• In fact they had never conducted a competitive review and were oblivious to who their competitors were or what they were offering.
  • Neither had they undertaken a client review.
  • None of the employees had worked in other marketing services firms either, so their “training” had all been at the hands of their agency principal.  Consequently their perspective was as narrow as the business.
  • In an era where integrated marketing is accepted as essential this agency operated in a very narrow field indeed.  All they offered was local press advertising!  Account handlers positively resisted the idea of offering additional comms, probably because they didn’t know anything about them.
  • The business operated on the commission model where, as an NPA recognised agency (remember those?) they received a 15% commission payment from publishers, which they used to pay for the design and artwork they provided.  I don’t know of another agency that still operates this system, simply because it doesn’t work.  For one thing any agency, regardless of “recognition” gets 15% discount from publishers these days and for another, 15% of the space cost is rarely enough to cover the cost of design and production when the majority of the space you are dealing with is in local newspapers.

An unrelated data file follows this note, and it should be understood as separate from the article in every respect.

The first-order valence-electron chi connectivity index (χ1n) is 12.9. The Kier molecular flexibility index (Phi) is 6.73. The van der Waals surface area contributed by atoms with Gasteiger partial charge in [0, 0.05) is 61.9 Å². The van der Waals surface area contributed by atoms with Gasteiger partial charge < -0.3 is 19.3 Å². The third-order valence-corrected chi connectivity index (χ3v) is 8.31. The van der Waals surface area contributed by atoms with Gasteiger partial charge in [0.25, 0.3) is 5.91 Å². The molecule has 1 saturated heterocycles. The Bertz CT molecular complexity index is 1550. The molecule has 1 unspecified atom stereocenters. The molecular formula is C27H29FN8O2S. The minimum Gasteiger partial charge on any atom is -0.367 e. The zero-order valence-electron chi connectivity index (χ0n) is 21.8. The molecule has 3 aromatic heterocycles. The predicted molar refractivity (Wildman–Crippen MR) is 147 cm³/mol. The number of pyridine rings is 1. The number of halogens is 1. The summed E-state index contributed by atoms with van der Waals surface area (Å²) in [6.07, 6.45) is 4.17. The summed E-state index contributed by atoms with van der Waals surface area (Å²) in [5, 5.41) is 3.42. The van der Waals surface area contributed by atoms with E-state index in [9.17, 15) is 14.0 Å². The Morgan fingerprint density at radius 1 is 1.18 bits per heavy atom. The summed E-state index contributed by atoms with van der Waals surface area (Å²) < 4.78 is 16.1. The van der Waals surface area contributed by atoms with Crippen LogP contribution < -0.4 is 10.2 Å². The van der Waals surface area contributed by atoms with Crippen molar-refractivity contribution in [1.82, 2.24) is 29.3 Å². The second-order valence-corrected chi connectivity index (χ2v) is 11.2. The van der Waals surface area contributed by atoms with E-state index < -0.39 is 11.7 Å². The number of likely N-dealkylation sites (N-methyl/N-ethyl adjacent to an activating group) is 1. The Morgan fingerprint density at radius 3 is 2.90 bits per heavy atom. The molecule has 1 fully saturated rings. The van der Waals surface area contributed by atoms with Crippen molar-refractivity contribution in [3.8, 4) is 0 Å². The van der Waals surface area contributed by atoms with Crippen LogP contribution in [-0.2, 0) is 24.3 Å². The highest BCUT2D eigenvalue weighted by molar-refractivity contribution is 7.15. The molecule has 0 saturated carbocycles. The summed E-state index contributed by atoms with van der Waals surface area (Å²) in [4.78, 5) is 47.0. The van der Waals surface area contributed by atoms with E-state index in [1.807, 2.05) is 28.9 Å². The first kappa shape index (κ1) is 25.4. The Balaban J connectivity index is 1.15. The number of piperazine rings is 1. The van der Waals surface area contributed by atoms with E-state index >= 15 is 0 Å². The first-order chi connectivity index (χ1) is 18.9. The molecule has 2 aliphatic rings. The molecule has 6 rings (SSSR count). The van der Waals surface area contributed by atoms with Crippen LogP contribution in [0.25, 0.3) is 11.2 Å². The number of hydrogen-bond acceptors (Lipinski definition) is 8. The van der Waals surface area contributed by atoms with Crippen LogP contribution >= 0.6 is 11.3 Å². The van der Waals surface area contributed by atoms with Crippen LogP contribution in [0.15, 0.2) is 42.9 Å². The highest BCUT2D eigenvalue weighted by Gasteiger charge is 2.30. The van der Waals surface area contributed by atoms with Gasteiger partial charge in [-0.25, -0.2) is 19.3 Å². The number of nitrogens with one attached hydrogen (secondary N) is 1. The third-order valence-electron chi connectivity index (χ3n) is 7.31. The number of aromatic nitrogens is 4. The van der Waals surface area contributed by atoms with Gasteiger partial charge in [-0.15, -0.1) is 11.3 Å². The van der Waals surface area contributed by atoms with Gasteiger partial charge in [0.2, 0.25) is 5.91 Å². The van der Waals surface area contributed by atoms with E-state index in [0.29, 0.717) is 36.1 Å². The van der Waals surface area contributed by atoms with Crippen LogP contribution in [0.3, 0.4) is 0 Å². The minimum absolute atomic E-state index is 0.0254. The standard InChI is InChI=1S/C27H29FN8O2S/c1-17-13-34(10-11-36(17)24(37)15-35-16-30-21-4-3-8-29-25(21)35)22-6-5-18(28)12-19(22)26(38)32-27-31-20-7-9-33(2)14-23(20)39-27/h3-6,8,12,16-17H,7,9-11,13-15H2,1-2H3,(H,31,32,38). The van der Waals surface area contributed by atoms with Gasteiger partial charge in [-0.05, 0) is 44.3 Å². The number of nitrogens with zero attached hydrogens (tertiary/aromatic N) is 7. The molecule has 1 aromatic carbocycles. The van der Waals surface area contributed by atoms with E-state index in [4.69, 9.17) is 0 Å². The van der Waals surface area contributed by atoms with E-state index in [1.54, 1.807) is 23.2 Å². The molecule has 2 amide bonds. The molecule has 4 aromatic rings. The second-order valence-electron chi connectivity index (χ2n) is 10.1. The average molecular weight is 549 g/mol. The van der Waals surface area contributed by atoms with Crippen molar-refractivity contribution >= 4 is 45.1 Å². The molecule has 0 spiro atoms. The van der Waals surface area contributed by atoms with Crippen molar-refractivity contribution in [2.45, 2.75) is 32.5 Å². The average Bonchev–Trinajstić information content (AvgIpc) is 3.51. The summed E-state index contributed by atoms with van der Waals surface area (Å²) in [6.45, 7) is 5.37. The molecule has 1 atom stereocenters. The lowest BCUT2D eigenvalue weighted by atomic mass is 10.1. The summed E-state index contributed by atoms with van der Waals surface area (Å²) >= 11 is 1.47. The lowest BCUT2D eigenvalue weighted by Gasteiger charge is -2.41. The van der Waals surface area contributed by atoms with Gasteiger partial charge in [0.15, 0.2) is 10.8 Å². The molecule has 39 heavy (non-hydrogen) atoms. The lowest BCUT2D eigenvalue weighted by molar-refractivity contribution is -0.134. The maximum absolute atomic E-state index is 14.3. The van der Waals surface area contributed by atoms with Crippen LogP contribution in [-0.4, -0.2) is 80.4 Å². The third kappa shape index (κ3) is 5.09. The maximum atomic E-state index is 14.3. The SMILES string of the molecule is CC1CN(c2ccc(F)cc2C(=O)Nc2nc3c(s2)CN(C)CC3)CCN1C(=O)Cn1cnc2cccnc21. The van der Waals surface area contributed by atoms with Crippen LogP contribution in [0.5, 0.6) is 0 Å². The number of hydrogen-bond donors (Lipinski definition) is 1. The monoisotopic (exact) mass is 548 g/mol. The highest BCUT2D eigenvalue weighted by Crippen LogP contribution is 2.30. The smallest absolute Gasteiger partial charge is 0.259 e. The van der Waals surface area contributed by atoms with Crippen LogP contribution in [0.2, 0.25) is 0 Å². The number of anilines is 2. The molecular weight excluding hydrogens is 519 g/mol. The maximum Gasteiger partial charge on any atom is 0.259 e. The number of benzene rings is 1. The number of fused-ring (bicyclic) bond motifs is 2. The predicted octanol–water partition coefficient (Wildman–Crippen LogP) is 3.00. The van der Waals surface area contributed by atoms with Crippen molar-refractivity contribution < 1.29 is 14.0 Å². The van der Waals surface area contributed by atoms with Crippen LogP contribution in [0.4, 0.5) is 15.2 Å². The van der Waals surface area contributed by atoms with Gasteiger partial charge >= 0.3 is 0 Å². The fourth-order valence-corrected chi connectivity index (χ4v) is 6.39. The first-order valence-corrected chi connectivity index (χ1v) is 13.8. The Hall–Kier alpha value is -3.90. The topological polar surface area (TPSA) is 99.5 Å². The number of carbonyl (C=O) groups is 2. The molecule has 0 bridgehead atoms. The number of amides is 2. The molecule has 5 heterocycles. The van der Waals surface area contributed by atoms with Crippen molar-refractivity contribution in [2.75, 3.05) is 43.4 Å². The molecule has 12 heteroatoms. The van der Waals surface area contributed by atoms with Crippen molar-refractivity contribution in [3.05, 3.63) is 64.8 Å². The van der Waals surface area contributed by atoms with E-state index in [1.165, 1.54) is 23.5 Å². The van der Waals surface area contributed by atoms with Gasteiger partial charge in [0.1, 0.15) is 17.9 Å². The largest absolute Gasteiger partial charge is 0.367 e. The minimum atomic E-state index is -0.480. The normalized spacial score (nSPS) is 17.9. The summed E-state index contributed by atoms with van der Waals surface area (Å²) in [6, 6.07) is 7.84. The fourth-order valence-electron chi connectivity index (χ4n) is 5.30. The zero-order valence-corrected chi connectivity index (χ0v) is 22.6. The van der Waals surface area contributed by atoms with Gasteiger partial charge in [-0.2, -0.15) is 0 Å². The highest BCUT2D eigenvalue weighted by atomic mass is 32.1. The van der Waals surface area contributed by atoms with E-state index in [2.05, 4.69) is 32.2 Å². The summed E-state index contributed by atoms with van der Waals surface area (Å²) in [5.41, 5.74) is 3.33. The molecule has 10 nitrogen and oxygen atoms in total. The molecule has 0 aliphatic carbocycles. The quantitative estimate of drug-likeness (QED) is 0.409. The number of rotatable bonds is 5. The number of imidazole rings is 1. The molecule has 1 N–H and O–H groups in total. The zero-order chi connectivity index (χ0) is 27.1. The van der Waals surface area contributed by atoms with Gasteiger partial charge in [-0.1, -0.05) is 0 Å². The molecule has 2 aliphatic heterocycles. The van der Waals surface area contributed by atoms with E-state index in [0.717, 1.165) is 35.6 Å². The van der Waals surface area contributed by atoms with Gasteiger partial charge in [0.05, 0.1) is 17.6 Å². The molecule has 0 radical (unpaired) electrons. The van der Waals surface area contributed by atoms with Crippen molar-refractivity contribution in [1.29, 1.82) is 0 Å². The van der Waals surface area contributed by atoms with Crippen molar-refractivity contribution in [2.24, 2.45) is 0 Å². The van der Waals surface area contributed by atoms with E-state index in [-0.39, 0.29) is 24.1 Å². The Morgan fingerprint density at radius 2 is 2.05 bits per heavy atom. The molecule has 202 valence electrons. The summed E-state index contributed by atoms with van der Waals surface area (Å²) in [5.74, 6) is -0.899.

• They “sold” advertising space rather than advised on media strategy and account handlers were paid on commission, just like a media sales rep.  They also did pretty much what their clients asked if it meant selling some space.
  • Senior management had no contact with clients and I was refused access to them because the account handlers wouldn’t allow it!!!  Work that one out!
  • Their in-house management system, including job-bag management and invoicing was all done BY HAND!  Yes, you read that right.  What’s more, they were adamant that this was better than a computerised system.  I haven’t seen that much paper since Wiggins Teape was a client of mine!